Hierarchy - Hierarchies are universal in human societies. In the US, the social hierarchy is primarily based on racism and white supremacy, though class is also a crucial component. In Nigeria, class (wealth) dictates the social hierarchy. There is an innate human tendency to rank some people above others, to dominate/oppress. Even if we wishfully and hypothetically envision a future without racismwill there be some other -ism or form of discrimination that will take its place to maintain the social hierarchy?

Love and Home/Culture - Ifemelu’s return to Nigeria is not only driven by her romantic love for Obinze but also an affirmation of her love of Nigeria, even with its many problems. The two are intertwined—loving Obinze also means loving and choosing Nigeria as home.

From Pundit to Artist - While in the U.S., Ifemelu writes a successful blog on race relations in the U.S. as an outside observer (journalistic/anthropological). When she moves back to Nigeria, she writes a very different yet also successful blog viscerally depicting life in Nigeria—its beauty, ugliness, and contradictions (“poetry” as Obinze puts it). This homecoming and the development of her blog in Nigeria mark her coming into her own as an artist.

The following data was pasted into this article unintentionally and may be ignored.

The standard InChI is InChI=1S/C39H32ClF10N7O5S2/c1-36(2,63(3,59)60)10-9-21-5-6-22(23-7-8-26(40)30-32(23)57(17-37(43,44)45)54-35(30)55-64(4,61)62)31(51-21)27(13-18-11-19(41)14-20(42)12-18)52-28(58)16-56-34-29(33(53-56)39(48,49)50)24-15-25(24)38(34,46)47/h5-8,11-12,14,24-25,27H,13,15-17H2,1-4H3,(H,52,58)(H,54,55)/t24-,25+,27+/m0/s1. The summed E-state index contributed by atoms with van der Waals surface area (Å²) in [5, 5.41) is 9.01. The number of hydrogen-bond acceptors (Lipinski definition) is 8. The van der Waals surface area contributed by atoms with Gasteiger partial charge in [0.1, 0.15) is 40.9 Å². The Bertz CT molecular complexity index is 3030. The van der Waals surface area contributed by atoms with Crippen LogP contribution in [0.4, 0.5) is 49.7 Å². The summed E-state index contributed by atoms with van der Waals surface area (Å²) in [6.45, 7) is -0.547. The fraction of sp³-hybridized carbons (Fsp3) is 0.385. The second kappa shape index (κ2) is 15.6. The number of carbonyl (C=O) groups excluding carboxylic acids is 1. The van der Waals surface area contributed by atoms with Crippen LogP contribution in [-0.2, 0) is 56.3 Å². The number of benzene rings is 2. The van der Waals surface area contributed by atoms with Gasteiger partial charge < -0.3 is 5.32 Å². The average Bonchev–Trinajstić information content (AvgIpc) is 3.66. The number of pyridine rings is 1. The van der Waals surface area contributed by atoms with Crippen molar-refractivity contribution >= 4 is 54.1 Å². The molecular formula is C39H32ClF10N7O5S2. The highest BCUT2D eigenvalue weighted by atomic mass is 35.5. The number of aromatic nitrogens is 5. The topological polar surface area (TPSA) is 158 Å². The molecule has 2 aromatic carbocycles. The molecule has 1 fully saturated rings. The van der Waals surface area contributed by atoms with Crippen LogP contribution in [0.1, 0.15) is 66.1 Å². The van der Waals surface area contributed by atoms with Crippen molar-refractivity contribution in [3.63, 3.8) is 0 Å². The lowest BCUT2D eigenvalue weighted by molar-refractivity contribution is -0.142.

Post written by: Amy Chin-Arroyo

Wednesday, August 2, 2017

Other People's Children, 3rd Meeting

For our third and final meeting on Lisa Delpit’s “Other People’s Children”, we discussed the final section of the book, titled “Looking to the Future: Accommodating Diversity”. As with our previous meetings, we kicked off the session with partner conversations, this time focused around the idea of cultural barriers to communication, grounded by a quote from Delpit: